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Pregnancy and high blood pressure: what you need to know

This article is part of the Ultimate Guide to Pregnancy.

Even if you didn’t have high blood pressure before you got pregnant, you might experience an increase in blood pressure during your pregnancy. During prenatal visits with your OB/GYN doctor, your care team will monitor your blood pressure because this serious condition, also called preeclampsia, can cause complications for you and your baby.

What is preeclampsia?

Preeclampsia is a dangerous pregnancy complication that typically begins after 20 weeks of pregnancy. Also known as gestational hypertension, preeclampsia can usually be managed with oral or IV medications until delivery. When left untreated, preeclampsia can lead to seizures, liver or kidney damage, or bleeding problems in the mother. It can also distress or delay growth in the fetus. Unless preeclampsia is mild, doctors usually seek to deliver the baby early.

Keep reading to learn what else should you know about preeclampsia.

Prenatal check upWhat is preeclampsia?

Symptoms of a high blood pressure problems during pregnancy

Monitoring blood pressure at each prenatal visit is an important part of care during pregnancy. High blood pressure can develop slowly but it is most often sudden with preeclampsia. If blood pressure is higher than normal on two occasions, it is a sign of potential preeclampsia.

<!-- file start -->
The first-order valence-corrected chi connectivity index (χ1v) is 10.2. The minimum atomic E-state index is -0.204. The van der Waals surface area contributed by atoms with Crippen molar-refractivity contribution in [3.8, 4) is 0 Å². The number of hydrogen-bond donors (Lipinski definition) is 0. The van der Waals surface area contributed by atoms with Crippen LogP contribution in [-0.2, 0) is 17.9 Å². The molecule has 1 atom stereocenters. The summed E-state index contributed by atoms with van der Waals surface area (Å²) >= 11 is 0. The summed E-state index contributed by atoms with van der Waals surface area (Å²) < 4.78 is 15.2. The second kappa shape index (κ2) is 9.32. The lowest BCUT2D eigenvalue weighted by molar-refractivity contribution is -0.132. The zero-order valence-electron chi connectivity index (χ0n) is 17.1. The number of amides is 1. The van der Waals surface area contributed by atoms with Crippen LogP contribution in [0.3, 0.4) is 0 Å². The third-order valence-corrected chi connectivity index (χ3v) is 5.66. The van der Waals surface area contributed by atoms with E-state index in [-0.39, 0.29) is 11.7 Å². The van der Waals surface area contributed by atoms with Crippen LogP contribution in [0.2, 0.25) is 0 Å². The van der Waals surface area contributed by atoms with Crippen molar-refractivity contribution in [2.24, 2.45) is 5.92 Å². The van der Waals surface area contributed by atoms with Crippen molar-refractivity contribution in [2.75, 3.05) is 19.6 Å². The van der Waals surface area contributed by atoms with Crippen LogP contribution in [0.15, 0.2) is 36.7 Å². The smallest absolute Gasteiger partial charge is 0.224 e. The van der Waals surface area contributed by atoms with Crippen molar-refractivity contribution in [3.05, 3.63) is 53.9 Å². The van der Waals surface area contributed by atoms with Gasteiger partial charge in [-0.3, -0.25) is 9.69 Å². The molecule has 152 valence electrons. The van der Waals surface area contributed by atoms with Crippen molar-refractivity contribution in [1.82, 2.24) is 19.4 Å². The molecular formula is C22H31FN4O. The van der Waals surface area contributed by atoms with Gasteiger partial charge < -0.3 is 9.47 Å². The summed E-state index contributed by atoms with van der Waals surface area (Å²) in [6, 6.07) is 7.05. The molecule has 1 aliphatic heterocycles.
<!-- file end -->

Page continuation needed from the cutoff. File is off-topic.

Other preeclampsia symptoms include:

  • Excess protein in urine
  • Severe headaches
  • Blurred vision 
  • Nausea
  • Decreased urine output
  • Sudden weight gain or swelling

If you are pregnant and experience severe headaches, blurred vision, severe abdominal pain or severe shortness of breath, do not wait until your next prenatal visit to get help. These are signs of dangerously high blood pressure and warrant a visit to the emergency room.

If you’re diagnosed with preeclampsia late in your pregnancy, your doctor will likely want to induce labor right away. If it is too early in the pregnancy to safely deliver the baby, you will be closely monitored and it will be very important to watch your health closely and regularly see your doctor.

Postpartum preeclampsia

Monitoring your health doesn’t stop after you have the baby. Postpartum preeclampsia—when a woman has high blood pressure and excess protein in her urine soon after childbirth—is rare but can cause serious problems for the mother including seizures, pulmonary edema, stroke, coma and more.

Most cases of postpartum preeclampsia develop within 48 hours of childbirth, but it sometimes takes 4–6 weeks for complications to occur.

If you aren’t feeling well after delivering your baby, don’t assume it’s normal. Talk to your doctor about how you're feeling.

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